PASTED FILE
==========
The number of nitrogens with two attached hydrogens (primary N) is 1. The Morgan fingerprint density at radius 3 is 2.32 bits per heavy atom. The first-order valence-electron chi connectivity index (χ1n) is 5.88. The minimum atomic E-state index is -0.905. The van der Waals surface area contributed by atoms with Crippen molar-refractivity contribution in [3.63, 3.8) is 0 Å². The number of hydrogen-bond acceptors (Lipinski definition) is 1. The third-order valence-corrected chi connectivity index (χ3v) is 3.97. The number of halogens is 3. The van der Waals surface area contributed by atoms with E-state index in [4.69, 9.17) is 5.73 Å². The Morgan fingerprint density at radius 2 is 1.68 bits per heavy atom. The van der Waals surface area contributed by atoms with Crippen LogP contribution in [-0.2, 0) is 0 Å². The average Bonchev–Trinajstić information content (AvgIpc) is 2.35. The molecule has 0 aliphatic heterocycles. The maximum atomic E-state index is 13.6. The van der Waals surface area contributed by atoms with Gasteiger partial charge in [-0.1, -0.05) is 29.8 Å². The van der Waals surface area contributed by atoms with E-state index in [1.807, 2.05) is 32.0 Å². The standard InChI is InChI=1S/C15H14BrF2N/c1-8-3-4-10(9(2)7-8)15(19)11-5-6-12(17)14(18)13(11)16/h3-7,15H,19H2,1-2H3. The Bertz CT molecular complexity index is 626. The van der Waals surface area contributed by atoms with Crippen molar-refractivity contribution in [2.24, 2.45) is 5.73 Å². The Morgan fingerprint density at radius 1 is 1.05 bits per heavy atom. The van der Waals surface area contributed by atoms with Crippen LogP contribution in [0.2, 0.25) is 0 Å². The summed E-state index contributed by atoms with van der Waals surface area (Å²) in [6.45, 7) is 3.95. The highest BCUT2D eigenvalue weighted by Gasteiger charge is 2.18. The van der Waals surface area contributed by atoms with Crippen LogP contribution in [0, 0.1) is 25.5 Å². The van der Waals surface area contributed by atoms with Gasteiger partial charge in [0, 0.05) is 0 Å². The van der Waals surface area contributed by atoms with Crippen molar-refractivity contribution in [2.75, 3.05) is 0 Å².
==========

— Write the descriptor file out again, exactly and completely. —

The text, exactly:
The number of nitrogens with two attached hydrogens (primary N) is 1. The Morgan fingerprint density at radius 3 is 2.32 bits per heavy atom. The first-order valence-electron chi connectivity index (χ1n) is 5.88. The minimum atomic E-state index is -0.905. The van der Waals surface area contributed by atoms with Crippen molar-refractivity contribution in [3.63, 3.8) is 0 Å². The number of hydrogen-bond acceptors (Lipinski definition) is 1. The third-order valence-corrected chi connectivity index (χ3v) is 3.97. The number of halogens is 3. The van der Waals surface area contributed by atoms with E-state index in [4.69, 9.17) is 5.73 Å². The Morgan fingerprint density at radius 2 is 1.68 bits per heavy atom. The van der Waals surface area contributed by atoms with Crippen LogP contribution in [-0.2, 0) is 0 Å². The average Bonchev–Trinajstić information content (AvgIpc) is 2.35. The molecule has 0 aliphatic heterocycles. The maximum atomic E-state index is 13.6. The van der Waals surface area contributed by atoms with Gasteiger partial charge in [-0.1, -0.05) is 29.8 Å². The van der Waals surface area contributed by atoms with E-state index in [1.807, 2.05) is 32.0 Å². The standard InChI is InChI=1S/C15H14BrF2N/c1-8-3-4-10(9(2)7-8)15(19)11-5-6-12(17)14(18)13(11)16/h3-7,15H,19H2,1-2H3. The Bertz CT molecular complexity index is 626. The van der Waals surface area contributed by atoms with Crippen molar-refractivity contribution in [2.24, 2.45) is 5.73 Å². The Morgan fingerprint density at radius 1 is 1.05 bits per heavy atom. The van der Waals surface area contributed by atoms with Crippen LogP contribution in [0.2, 0.25) is 0 Å². The summed E-state index contributed by atoms with van der Waals surface area (Å²) in [6.45, 7) is 3.95. The highest BCUT2D eigenvalue weighted by Gasteiger charge is 2.18. The van der Waals surface area contributed by atoms with Crippen LogP contribution in [0, 0.1) is 25.5 Å². The van der Waals surface area contributed by atoms with Gasteiger partial charge in [0, 0.05) is 0 Å². The van der Waals surface area contributed by atoms with Crippen molar-refractivity contribution in [2.75, 3.05) is 0 Å².